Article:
Why integrate the arts, you ask?
There’s a lot of talk in education about creating a more optimal learning environment for students. Yet, the arts are systematically cut from the curriculum of conventional schools.
And the extreme emphasis on STEM topics, high test scores, and student achievement measurements are only making for a more homogenous learning (and teaching) experience.
The Challenges for Educators
It’s crazy, really.
Evidence shows that the arts are essential to fostering creativity, innovation, and flexibility in students. These are all essential skills for their success in the future. They are also critical for a more well-rounded approach to teaching.
But the current accountability structure gives educators little room to explore the power of arts integration. As a result, they watch students who are labeled as “difficult” repeatedly struggle to grasp assignments. Moreover, they recognize that fellow colleagues are saddled with the same stressors and frustrations they’re experiencing.
It’s deflating for every person involved – all in the name of good test scores.
Why Integrate the Arts
It’s clear that traditional approaches don’t work for a lot of students. And it’s been clear for a long time.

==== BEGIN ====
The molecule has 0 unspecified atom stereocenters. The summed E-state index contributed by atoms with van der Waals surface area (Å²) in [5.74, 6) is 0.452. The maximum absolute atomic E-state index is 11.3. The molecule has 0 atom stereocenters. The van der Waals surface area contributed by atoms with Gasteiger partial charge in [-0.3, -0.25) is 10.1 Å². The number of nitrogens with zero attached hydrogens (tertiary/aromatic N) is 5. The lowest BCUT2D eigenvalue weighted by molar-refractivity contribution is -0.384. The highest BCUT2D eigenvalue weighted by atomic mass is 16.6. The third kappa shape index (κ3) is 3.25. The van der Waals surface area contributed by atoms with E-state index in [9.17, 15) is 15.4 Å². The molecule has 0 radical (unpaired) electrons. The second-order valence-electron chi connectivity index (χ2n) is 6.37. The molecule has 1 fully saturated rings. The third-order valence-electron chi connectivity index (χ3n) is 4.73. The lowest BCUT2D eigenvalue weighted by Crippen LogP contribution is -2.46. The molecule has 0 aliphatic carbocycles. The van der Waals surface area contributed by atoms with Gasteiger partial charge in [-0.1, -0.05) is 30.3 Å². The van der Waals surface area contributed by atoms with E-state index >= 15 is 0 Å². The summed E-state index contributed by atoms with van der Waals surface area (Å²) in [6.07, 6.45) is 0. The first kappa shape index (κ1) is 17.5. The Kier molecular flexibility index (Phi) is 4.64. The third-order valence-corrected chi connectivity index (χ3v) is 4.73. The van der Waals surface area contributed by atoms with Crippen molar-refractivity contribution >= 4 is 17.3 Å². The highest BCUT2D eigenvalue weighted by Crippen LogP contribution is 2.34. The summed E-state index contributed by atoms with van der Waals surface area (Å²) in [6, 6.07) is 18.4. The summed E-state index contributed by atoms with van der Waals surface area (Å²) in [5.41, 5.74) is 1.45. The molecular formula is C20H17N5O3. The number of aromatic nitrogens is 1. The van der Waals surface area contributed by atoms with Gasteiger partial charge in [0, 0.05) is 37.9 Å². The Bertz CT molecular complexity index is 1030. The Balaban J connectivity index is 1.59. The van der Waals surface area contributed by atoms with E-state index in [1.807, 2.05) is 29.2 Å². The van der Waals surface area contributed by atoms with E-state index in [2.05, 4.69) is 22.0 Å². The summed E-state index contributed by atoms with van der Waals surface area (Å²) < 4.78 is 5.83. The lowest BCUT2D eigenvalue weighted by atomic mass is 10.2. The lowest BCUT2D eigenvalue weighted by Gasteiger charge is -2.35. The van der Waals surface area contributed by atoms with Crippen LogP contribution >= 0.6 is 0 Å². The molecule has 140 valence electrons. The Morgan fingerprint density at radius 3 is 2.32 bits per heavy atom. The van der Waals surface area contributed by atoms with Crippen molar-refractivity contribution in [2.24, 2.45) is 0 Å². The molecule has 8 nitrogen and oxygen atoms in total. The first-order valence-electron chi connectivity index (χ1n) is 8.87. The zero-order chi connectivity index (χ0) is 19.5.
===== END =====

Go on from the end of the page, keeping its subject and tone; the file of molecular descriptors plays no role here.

That’s why some schools are starting to look beyond these fruitless approaches and trying Arts Integration and STEAM because of their proven track record.
Here are three solid reasons why integrating the arts is so effective.
1. Empowers Both Students and Teachers
When traditional subjects are taught through the arts (and vice versa), students become more actively engaged and interested. They are inspired to own the learning and feel inclined toward success.
Meanwhile, educators employing this form of creative hands-on learning find more success in reaching students and feel more fulfilled with their teaching and professional growth.
2. Builds Critical Thinking Skills
One of the biggest arguments for arts education has always been its ability to engage students in critical thinking. In constructing personal meaning through their lessons, they become more adept at problem-solving and are able to innovate new solutions.
For the aforementioned “difficult” students, they gain newfound confidence in grasping the material in this way and are eager to continue.
3. Provides Equitable Learning Environment
Sure, there are students that thrive in a STEM environment. But for those who don’t, offering an arts-integrated approach levels the playing field. Each student’s unique access points are considered and there is respect for the many avenues of differentiation.
Teaching Through Art
An arts-integrated educator works diligently to make the arts an avenue through which their students can apply and connect content they’ve previously learned. One does not serve the other. In fact, both the arts and the content become interconnected.
The teacher recognizes that when the line between content and the arts becomes blurred, this is success.
Here is what a week at an arts-integrated middle/high school might look like: